Revenson, T.A., Griva, K., Luszczynska, A., Morrison, V. Panagopoulu, E., Vilchinsky, N., & Hagedoorn, M. (2016). Caregiving in the Illness Context. Basingstoke: Palgrave Macmillan. https://doi:10.1057/9781137558985.0005


Book Chapters

Revenson, T.A., & Abraído-Lanza, A.F. (2024). A natural alliance: Exploring the interconnections between Health Psychology and Public Health. In T. A. Revenson, & A. F. Abraído-Lanza (Associate Editors.), APA Handbook of Health Psychology: Volume III: Health Psychology and Public Health. Washington DC: APA Books (pp. 3-11).

Saab, P., Zoccola, P. & Revenson, T.A. (2024). Reimagining the training of health psychologists for the 21st century. In T.W. Smith & N.B. Anderson (Eds.), APA Handbook of Health Psychology, volume I: Health Psychology: Foundations and Context. Washington DC: APA Books.

Revenson, T. A., Llave, K., & Hoyt, M. A. (2023). Chronic illness and mental health. In H. S. Friedman & C. Markey, (Eds.), Encyclopedia of mental health, 3rd edition. (pp. 392-402). Oxford, England: Elsevier/Academic Press.

Revenson, T.A., Gupta, S.K., & Zimmermann, C. (2021). Social support, caregiving and health. In R.A.R Gurung (Ed.), Routledge Encyclopedia of Psychology in the Real World. NY: Routledge.

Panjwani, A., & Revenson, T.A. (2021). Coping with chronic illness. In M. Robbins & K. Sweeny (Eds.), Wiley Encyclopedia of Health Psychology, volume 2 (pp. 61-70). John Wiley & Sons Ltd.

Revenson, T.A., & Gurung, R.A.R. (2019). Health psychology rising: The current status and future direction of health psychology. In T.A. Revenson & R.A.R. Gurung (Eds.), Handbook of Health Psychology (pp. 1-14). New York: Routledge.

Revenson, T.A., & Hagedoorn, M. (2019). Dyadic coping with illness. In S. Ayers, J. Weinman, C. McManus, S.P. Newman, C. Llewellyn, K. Petrie, & T.A. Revenson (Eds). The Cambridge Handbook of Psychology, Health & Medicine, 3rd edition (pp. 118-121). Cambridge, UK: Cambridge Univ Press.

Kayser, K., & Revenson, T.A. (2016). Including the cultural context in dyadic coping: Directions for future research and practice. In M. K. Falconier, A. K . Randall, & G. Bodenmann (Eds.), Couples Coping with Stress: A Cross-Cultural Perspective (pp. 285-299). New York: Routledge.

Gamarel, K., & Revenson, T.A. (2015). Dyadic adaptation to chronic illness: The importance of considering context in understanding couples' resilience. In K. Skerett & K. Fergus (Eds.), Couple Resilience: Emerging Perspectives (pp. 83- 106). NY: Springer. 


Journal Articles

Epel, E.S., White, K., Rodin, J., Hollis, A.L., Brownell, K.D., Diefenbach, M.A., Alegria, K.E., Fromer, E.,.Czajkowski, S.M., Bacon, S.L., Revenson, T.A., Ruiz, J., & Maibach, E. (in press). Transforming Behavioral Medicine to Address the Climate Crisis: A Call for Strategic Research and Advocacy. A Behavioral Medicine Research Council Scientific SCo-published in Health Psychology, Annals of Behavioral Medicine, and Psychosomatic Medicine.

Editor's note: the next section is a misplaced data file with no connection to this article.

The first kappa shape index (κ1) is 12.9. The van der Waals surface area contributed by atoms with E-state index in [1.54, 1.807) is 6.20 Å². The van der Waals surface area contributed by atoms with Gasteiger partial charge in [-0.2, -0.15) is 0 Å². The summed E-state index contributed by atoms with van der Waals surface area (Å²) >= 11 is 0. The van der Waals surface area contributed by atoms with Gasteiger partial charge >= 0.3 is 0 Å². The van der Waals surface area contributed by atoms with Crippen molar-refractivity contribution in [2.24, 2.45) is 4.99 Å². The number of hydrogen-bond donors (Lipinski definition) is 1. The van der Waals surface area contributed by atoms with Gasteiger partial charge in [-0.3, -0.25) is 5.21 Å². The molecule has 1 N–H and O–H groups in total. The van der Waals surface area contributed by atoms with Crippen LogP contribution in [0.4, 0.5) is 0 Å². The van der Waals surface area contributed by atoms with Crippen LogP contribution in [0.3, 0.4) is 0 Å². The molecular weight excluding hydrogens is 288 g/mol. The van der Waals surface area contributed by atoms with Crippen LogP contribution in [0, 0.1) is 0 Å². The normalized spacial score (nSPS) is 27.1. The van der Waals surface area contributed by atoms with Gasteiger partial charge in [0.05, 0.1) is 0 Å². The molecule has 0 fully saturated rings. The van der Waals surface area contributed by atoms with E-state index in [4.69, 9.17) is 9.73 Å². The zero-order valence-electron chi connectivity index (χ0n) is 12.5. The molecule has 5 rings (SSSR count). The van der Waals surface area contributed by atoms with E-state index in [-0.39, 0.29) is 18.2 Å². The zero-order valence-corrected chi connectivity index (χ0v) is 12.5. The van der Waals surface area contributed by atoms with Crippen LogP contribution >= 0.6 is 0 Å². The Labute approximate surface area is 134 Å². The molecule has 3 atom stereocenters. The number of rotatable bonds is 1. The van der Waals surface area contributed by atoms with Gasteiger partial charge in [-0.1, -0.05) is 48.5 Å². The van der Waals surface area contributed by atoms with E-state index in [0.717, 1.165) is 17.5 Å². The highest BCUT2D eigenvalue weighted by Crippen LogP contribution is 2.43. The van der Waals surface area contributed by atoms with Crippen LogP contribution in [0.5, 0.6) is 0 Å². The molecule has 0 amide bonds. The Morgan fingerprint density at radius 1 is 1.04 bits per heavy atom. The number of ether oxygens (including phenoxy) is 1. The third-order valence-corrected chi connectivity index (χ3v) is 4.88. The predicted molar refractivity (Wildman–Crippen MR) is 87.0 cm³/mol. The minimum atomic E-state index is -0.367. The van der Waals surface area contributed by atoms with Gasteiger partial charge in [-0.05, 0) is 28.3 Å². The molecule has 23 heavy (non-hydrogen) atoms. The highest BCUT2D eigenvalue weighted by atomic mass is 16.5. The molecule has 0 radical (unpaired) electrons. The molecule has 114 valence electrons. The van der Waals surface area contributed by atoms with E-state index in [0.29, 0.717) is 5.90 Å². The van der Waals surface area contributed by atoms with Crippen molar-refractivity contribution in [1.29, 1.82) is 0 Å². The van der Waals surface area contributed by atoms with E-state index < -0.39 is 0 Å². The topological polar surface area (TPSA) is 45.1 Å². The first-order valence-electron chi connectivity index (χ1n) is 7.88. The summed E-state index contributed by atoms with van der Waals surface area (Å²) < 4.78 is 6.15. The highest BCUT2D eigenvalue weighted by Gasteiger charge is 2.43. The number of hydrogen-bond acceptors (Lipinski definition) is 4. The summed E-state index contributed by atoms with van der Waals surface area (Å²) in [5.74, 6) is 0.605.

Mindlis, I., Revenson, T.A., Erblich, J., & Fern.ndez Sedano, B. (2023). Multimorbidity and depressive symptoms in older adults: A contextual approach. The Gerontologist. 63 (8), 1365-1375.

Panjwani, A.A., Applebaum, A.J., Revenson, T.A., Erblich, J, Rosenfeld , B. (2023). Intolerance of uncertainty, experiential avoidance, and trust in physician: A moderated mediation analysis of emotional distress in advanced cancer. Journal of Behavioral Medicine.

Mindlis, I., Kop, M., Teng, M., & Revenson, T.A. (2023). "Your cancer is no longer cancer": Psychological reactions to reclassification information and communication preferences. PEC Innovation, 2.

Panjwani, A. A., Erblich, J., Revenson, T. A., Badr, H., Federman, A. D., Wisnivesky, J. P. (2023). The indirect influence on "invisible" support on pulmonary function among adults with chronic obstructive pulmonary disease. Psychology, Health and Medicine, 28 (4), 831-842.

Marín-Chollom, A.M., & Revenson, T.A. (2022) Cultural values as a resilience resource for Latino/adolescents and young adults coping with parental cancer, Journal of Psychosocial Oncology, 40 (1), 26- 44.

Davidson, K., Bacon, S., Bennett, G., Brondolo, E., Czajkowski, S. Diefenbach, M., Epel, E. Matthews, K.,Revenson, T.A., Ruiz, J., Segerstrom, S. (2021). Accomplishing breakthroughs in behavioral medicine research. Nature Human Behavior.

Panjwani, A.A., Millar, B.M. & Revenson, T.A. (2021). Tolerating uncertainty in the dark: Insomnia symptoms, distress, and well-being among parents of adolescents and young adults with cancer. International Journal of Behavioral Medicine, 28, 14-20.

Ruiz, J. M., & Revenson, T. A. (2020). Behavioral Medicine in the COVID-19 Era: Dawn of the Golden Age. Annals of Behavioral Medicine, 54(8), 541-543.

Mindlis, I., Livert, D., Federman, A. D., Wisnivesky, J. P., & Revenson, T. A. (2020). Racial/ethnic concordance between patients and researchers as a predictor of study attrition. Social Science & Medicine, 225, 113009.

Gupta, S.K., Mazza, M.C., Hoyt, M.A. & Revenson, T.A. (2020). The experience of financial stress among emerging adult cancer survivors. Journal of Psychosocial Oncology, 38 (4), 435-448.

Hoyt, M.A., Frost, D.M., Cohn, E., Millar, B.M., Diefenbach, M.A, & Revenson, T.A. (2020). Gay men's experiences with prostate cancer: Implications for future research. Journal of Health Psychology, 25(3), 298-310. PMID: 28810471.

Mikrut, E.E., Panjwani, A.A., Cipollina, R., & Revenson, T.A. (2019). Social constraints and distress among parents of adolescents and young adults with cancer: The roles of cognitive processing and fear of recurrence. Journal of Behavioral Medicine, 43(2), 237-245. PMID: 31267408

Panjwani, A.A., Marín-Chollom, A.M., Pervil, I.Z., Erblich, J., Rubin, L., Schuster, M.W., & Revenson, T.A. (2019). Illness uncertainties faced by young adult hematological cancer survivors. Journal of Adolescent and Young Adult Oncology, 8 (2), 149-156. PMID: 30489197